We know you hate Ben Bernanke. You loathe his policy, his recent actions at the Federal Reserve, and most of all, his beard. You think he's out of touch, out of line, and possibly even stupid.
That's the only possible conclusion, given that anti-Bernanke screeds have become go-to content in the financial press. At our own website, "we" raged against "Helicopter Ben" here, here, here, here, here, here, here, here, here, and here.
That's a truckload of rage, and many of these articles are among the most recommended on Fool.com. Not only is Ben ruining our financial systems, it's claimed, but we also saw one independent blog that compared him to Zimbabwean dictator Robert Mugabe.
That may have crossed a line. Lots of lines, actually.
There are two irresponsible assumptions in the criticism here. The first is that Bernanke is not independent -- that he's pressured by political or Wall Street forces to go after the easy short-term fix.
The second is the casual assumption that had Bernanke just allowed everything to go to pot and then recover on its own, everything would be puppies and kittens today. That line of thinking goes something like this: Though the economy would have "slowed" and the effects of a Bear Stearns
Sure, that scenario could have occurred, but no financial commentator can know that for sure, despite the urge among many -- including our colleagues -- to claim they have a clear view into an alternative reality. It's simply a counterfactual. And while counterfactuals can be fun and helpful to analysis, they cannot under any circumstances be assumed to be fact.
Just the facts, ma'am
What is fact, though, is that people are imperfect ... and we make irrational decisions. It's been that way since Adam and Eve inhabited the Garden of Eden. What's more, we don't learn very well. We're also, according to a fabulous book by Jason Zweig called Your Money & Your Brain, predisposed to being to greedy, lazy, and valuing the quick buck more than the 50-year fortune.
While these conditions create opportunity for smart investors in the market, they also sow the seeds of disaster every seven years or so. This is why Bernanke's recent actions, though less than optimal in a world of rational actors, are excusable and perhaps even the right course.
As Charles Royce said in a recent Legg Mason report, "It's important to remember, especially during times like the present, that so much of what goes on in the markets is perception-driven, so it's critical that the Fed has taken definitive action to preserve liquidity and spread the perception that the system is sound, which I believe it is."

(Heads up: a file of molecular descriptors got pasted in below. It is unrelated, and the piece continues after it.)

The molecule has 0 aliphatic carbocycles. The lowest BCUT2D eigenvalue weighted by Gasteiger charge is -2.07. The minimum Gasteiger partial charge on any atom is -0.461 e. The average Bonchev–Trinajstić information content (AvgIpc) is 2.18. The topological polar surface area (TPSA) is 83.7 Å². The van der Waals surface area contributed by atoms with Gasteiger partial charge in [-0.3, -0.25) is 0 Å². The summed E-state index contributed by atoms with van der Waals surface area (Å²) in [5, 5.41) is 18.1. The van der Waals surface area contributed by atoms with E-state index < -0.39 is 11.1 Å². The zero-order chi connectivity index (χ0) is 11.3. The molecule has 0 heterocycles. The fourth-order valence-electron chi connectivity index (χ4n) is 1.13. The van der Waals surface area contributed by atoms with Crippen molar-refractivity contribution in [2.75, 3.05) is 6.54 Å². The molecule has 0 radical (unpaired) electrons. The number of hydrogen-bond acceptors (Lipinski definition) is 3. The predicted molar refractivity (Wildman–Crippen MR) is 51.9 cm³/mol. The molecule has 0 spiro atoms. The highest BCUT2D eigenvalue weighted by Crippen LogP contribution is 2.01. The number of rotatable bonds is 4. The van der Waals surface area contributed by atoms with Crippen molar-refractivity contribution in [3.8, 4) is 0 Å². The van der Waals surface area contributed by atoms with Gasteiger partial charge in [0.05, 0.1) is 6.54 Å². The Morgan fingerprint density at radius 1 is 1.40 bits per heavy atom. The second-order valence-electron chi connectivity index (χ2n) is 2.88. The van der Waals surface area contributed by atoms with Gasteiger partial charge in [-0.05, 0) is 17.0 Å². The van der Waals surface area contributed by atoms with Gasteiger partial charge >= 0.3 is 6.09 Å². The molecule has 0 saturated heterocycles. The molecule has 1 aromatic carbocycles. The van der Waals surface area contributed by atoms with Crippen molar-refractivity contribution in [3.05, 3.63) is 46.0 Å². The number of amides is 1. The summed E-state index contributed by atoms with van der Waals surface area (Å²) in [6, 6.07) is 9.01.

Our financial system is not without major problems, many of which were, in our opinion, caused or exacerbated by the very same offices and governors at the Federal Reserve. We'd be better off if people had acted responsibly over the past few years and not created this subprime crisis. But we can't go back in time and have Countrywide Financial
But if our financial system is going to solve its current set of problems, it needs time. The benefit of time only comes with liquidity.
If, in the words of Fed governor Kevin Warsh, "liquidity is confidence," what we have today is the least confident market in a generation. We don't necessarily think the market has it right. So when it does act irrationally -- as any dispassionate analysis would show that it does -- sometimes it is not a bad thing if those whose mandate is to provide the nation's financial system with safety and flexibility are able to wield a billy club or, alternatively, lend a helping hand.
"Pragmatic" is not a four-letter word
Rest assured that history will judge Ben Bernanke and his policies with the benefit of 20/20 hindsight. If you want to judge him today, at least try to do so with an open mind and some reasonable perspective.
After all, though his critics may ultimately prove to be correct, most can claim neither the classic economic training nor the access to the reams of data that Mr. Bernanke can muster to inform his opinions.
For the opposing viewpoint: